I had the opportunity to visit the south of France to see the extent of damage caused by Ceratocystis platani (Canker Stain of Plane) to the plane trees in and around Avignon. The ‘Cerato tour’ was organised by a colleague in Forest Research and included two colleagues from Forestry Commission Plant Health Team. There were several aims of the tour: to see some of the impacts of the disease and control measures used, to understand the surveillance carried out in the area and to observe practical sampling and diagnostics. This experience would leave us in a better-informed position in the event of an outbreak in the UK. 

The tour was led by the regional Arboricultural Consultant who has many years of experience working with Canker Stain of Plane (CSP). We were shown around his quarantine laboratory where he carries out diagnostic tests to confirm the presence of CSP. 

This disease has been devastating to London plane trees around the southeast of France.  It has been spreading for many years and is causing significant problems on the Canal du Midi and around Avignon. Whilst not in the UK there have been some detections of CSP in Nantes and Paris and it is getting closer.

Stem lesions of Canker Stain of Plane. The lesions can be made more visible by wetting them as seen in the right-hand photograph. The stem lesions and bark cracking as a result of CSP will be present all year round.

Whilst we were looking for Ceratocystis platani we did come across another priority pest which is the Plane lace bug (Corythucha ciliata) which causes stippling damage as seen in the photographs below.

As Plant Health Week draws nearer, it coincides with the flushing of London planes. Whilst CSP can cause wilting of trees, at this time of year you may observe London planes with leaves that have brown staining along the veins and brown, crinkled patches on predominantly green leaves. This could be the result of anthracnose of plane (Apiognomonia veneta), an endemic fungus which an can cause blights of the leaf, twigs and buds. In severe cases the symptoms of anthracnose can be very striking. However, the impact is generally temporary causing a brief period where there the amount of foliage is limited, and small twigs have died. Later in the growing season, the tree will produce a second flush of leaves. Badly affected trees can look unsightly for several years. The disease is more commonly found in years where there has been a prolonged, mild wet spring.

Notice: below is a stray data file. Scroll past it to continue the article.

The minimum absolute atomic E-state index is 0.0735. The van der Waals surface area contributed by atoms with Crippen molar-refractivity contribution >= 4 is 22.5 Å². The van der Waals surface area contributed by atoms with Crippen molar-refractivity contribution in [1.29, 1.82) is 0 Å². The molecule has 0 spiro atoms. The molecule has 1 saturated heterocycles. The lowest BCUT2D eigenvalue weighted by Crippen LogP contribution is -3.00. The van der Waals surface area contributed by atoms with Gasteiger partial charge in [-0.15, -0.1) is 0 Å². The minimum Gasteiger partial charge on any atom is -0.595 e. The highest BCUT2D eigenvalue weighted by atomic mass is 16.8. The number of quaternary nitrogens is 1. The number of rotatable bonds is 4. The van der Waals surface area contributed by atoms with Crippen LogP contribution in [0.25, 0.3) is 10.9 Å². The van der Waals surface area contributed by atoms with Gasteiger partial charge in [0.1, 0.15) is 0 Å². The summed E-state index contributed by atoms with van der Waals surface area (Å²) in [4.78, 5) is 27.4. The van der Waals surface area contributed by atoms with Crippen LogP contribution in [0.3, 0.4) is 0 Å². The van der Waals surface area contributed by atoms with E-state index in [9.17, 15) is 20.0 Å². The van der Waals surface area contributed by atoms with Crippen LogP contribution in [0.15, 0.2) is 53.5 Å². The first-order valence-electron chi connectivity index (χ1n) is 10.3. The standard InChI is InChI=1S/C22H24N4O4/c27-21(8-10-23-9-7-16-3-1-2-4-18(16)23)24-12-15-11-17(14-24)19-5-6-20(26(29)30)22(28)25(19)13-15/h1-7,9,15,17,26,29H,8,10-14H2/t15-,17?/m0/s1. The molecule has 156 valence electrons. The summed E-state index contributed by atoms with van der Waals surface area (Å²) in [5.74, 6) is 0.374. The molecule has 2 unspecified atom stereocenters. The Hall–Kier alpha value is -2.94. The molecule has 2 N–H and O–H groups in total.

Frost damage can also resemble anthracnose, however there will be no evidence of cankers on the twigs and there will be an absence of staining in the wood below affected buds.

Another foliar disease which affects London plane is powdery mildew caused by the fungus Erysiphe platani. A white silvery coating on leaves which may be chlorotic in colour is evidence of powdery mildew and potentially the leaves will become distorted and shrivelled. Like anthracnose, the disease is mainly an aesthetic issue on mature trees. Favourable conditions for the fungus are similar to anthracnose where a moist spring coupled with drought stress over the summer can lead to an increased number of infections.

The best time of year to check for symptoms of CSP is during the later part of the summer where wilting will be very pronounced due to the demand for water being at its highest for the tree. However sudden discolouration of the foliage and wilting could occur at any time whilst the tree is in leaf.

CSP is a quarantine organism and a notifiable pathogen and if you think you have found it you must report it either through TreeAlert if in Great Britain or the Tree Check website in Northern Ireland.

By the end of the visit, we were left with an appreciation of the impact of the fungus on the London plane trees in Avignon and the surrounding area; and the constraints of managing trees in an area with high heritage value.